I think that there is a particular dilemma of whether to work into the second language in the case of Japanese. For example, when I was studying translation, the vast majority of students in the Japanese stream were native Japanese, and the vast majority of Bilinguals in Japan are without a doubt of Japanese nationality. The demand to translate Japanese to English domestically is high, which is why there are so many translations performed by non-native speakers for better or for worse.
I was recently asked to translate into both my languages as part of an interview, and I was not surprised to learn that these translations would have been solely for the purpose of communication in-house, and that I was merely translating the meaning without any of the necessary graces of style we would expect from a published document. To rephrase Carla's point below, the question of whether to write with your other hand depends on the goal and necessity of doing so.


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solejnicz  Identity Verified
Netherlands
Local time: 12:03
French to Dutch
+ ...
Someone's "first/ second etc." language does not mean that much May 2, 2009

I think the difference between someone's "first" or "native" language and his or her "second", "third" etc. language is not really that important, so the restriction "only native speakers can quote" is often exaggerated. As for myself, I am a native speaker of Dutch and work mainly as a translator into that language, but in particular areas I sometimes find it easier to write in or translate into other languages - for example in English - than in my "own" language (the grammar of which is indeed in many respects more complicated than that of for example English, as people often say).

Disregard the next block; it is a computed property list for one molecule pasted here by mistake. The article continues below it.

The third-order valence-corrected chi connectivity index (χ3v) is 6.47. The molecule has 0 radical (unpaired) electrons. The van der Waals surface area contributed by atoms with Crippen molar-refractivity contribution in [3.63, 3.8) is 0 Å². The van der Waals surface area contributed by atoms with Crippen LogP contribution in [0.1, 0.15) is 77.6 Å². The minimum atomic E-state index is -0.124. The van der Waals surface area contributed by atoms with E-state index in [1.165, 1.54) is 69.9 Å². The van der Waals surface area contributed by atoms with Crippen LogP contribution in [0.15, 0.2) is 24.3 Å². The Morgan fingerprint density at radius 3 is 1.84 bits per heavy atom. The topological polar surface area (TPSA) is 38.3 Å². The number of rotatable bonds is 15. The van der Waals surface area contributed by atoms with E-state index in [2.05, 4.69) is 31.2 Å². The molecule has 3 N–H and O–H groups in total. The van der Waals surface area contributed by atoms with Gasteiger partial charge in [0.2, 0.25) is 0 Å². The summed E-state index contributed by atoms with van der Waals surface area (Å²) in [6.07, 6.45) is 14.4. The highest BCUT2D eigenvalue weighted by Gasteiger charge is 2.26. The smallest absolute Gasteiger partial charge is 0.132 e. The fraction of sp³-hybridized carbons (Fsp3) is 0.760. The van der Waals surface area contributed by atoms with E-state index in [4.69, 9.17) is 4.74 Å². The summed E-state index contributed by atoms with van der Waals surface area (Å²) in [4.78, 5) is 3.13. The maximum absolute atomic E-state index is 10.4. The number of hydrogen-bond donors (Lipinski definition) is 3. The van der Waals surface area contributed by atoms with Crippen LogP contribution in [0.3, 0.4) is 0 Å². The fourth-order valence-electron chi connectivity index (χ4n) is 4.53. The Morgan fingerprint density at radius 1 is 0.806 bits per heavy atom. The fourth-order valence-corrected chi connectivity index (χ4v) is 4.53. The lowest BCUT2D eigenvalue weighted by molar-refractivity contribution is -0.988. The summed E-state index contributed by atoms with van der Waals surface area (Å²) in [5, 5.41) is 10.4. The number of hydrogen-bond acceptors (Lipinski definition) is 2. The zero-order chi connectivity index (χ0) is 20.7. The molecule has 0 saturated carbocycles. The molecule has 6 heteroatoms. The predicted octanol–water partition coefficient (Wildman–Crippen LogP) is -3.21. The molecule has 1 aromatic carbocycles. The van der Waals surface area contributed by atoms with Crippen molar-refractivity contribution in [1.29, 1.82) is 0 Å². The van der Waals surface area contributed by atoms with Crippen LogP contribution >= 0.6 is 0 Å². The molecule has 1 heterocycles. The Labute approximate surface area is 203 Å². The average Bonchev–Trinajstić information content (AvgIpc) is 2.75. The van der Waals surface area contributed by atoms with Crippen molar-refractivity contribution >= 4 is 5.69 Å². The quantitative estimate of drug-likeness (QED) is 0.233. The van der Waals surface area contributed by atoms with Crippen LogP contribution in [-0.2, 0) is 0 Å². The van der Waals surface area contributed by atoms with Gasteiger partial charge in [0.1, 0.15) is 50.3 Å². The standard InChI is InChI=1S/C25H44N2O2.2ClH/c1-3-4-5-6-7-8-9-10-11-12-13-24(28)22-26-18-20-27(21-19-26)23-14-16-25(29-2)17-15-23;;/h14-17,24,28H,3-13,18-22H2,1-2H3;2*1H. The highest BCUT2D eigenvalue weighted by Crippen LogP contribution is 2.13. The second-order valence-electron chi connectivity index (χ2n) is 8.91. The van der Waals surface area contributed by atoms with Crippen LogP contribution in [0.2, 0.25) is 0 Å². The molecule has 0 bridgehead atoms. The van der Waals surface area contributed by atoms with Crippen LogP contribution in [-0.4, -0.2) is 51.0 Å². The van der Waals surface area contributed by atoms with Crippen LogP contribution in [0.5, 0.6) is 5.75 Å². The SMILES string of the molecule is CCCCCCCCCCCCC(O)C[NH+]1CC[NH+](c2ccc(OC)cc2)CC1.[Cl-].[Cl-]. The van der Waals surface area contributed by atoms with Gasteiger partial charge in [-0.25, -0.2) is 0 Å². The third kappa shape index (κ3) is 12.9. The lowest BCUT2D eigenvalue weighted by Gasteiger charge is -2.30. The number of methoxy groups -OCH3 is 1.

I believe that if you practice good and long enough, you can learn to write and speak every language you want, even if this language is totally different from the one you learned in your childhood. My brother who is also a native Dutch speaker once went to Thailand, and after he had been there only for some months he had still learned to speak rather good Thai (the grammar of that language is far less complicated than that of all the Indo-European languages; in fact, there is hardly any grammar). At the moment, I could read some texts on a technical subject written in French or English more easily than a very juridical text written in a Dutch. One 's "first" or native language is certainly not the only factor that determines whether he or she is good at translating into a certain target language, and perhaps not even the most important one.

In my own country, I hear and read so often very poor Dutch which has been generated by 100 % native Dutch speakers.

[Bijgewerkt op 2009-05-02 19:26 GMT]

[Bijgewerkt op 2009-05-02 19:33 GMT]


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José Henrique Lamensdorf  Identity Verified
Brazil
Local time: 07:03
English to Portuguese